In Communities Across America, lead pipe was once the choice hardware for serving homes with drinking water. It connected them to public and private utility water mains often under a street. As a material, lead pipe was flexible, and by itself or in combination with galvanized steel pipe, it made for easier underground installation, navigating twists and turns under streets, sidewalks, lawns and home foundations. It was promoted by industry groups at the turn of the century and commonly used to the 50’s until eventually banned by Congress.
Lead pipe has emerged as a hidden health risk, not like the visible flaking of paint associated with lead poisoning. So its use underground, concealed and corroding, is now a parallel to the environmental problem of leaking underground fuel storage tanks.
As an example, these dissected Red Bank, New Jersey century-old documents of a former home show a permit for and installation of a water service line using galvanized steel pipe and a short lead “bend” connector. However, homes like this one with a partial or entirely lead service line installed, are still numerous today. To react, water utilities add chemicals to tap water to keep the lead from dissolving into the water flowing through, but often with mixed results.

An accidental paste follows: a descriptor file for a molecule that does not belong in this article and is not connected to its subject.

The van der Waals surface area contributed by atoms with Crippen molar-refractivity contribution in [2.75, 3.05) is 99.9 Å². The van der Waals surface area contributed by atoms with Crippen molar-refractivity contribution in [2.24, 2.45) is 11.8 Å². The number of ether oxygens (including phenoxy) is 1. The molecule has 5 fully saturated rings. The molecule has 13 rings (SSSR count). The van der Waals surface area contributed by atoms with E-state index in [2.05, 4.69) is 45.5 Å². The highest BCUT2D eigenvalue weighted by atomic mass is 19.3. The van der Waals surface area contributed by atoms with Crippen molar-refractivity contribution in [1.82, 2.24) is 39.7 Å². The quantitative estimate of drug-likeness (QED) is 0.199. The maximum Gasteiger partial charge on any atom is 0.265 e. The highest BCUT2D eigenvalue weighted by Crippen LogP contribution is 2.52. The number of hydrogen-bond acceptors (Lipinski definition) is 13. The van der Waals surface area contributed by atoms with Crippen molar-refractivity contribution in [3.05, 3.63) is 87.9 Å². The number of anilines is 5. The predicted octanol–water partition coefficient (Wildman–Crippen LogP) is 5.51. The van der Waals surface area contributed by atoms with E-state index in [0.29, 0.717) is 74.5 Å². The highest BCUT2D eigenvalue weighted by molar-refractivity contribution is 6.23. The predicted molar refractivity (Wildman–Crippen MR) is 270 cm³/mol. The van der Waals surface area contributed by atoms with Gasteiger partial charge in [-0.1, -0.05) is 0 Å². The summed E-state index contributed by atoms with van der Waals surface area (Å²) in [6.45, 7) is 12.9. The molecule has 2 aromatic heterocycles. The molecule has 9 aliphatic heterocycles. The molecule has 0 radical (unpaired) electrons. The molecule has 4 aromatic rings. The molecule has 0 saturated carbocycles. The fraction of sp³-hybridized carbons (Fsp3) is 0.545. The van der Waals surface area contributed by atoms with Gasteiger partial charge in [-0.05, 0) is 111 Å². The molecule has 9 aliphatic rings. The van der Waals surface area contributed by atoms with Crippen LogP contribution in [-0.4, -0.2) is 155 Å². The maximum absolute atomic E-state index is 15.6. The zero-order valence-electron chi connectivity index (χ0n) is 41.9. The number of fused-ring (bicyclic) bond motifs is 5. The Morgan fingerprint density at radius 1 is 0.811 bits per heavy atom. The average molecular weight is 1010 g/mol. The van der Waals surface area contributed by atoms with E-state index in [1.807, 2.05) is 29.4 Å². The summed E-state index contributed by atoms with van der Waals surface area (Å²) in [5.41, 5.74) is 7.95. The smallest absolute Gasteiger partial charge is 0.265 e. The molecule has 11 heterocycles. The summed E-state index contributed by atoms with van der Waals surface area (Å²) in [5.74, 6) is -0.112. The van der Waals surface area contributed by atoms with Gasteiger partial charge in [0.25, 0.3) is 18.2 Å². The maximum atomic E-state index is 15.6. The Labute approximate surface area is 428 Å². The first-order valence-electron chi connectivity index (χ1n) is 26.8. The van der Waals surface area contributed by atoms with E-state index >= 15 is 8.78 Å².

One alternative to water service lines treated for lead, is the expensive replacement of them, with typical costs of $3,000 to $6,000. But who pays? Depending on the location, the responsibility varies from utility to homeowner, and a related town ordinance may not always be enforced evenly or consistently.
A lower cost alternative is installing a water filter at the tap, and there are many choices. Some filters may remove only lead, and others will remove all substances, rendering the water tasteless to some people.
As water utilities may follow only the minimum legal requirements for the testing of tap water, it’s important for everyone to be aware of their health risk, especially expectant mothers and young children. One may start by asking their water provider to test their home for free, or have it done themselves at your own cost, to know where one stands in this emerging national problem.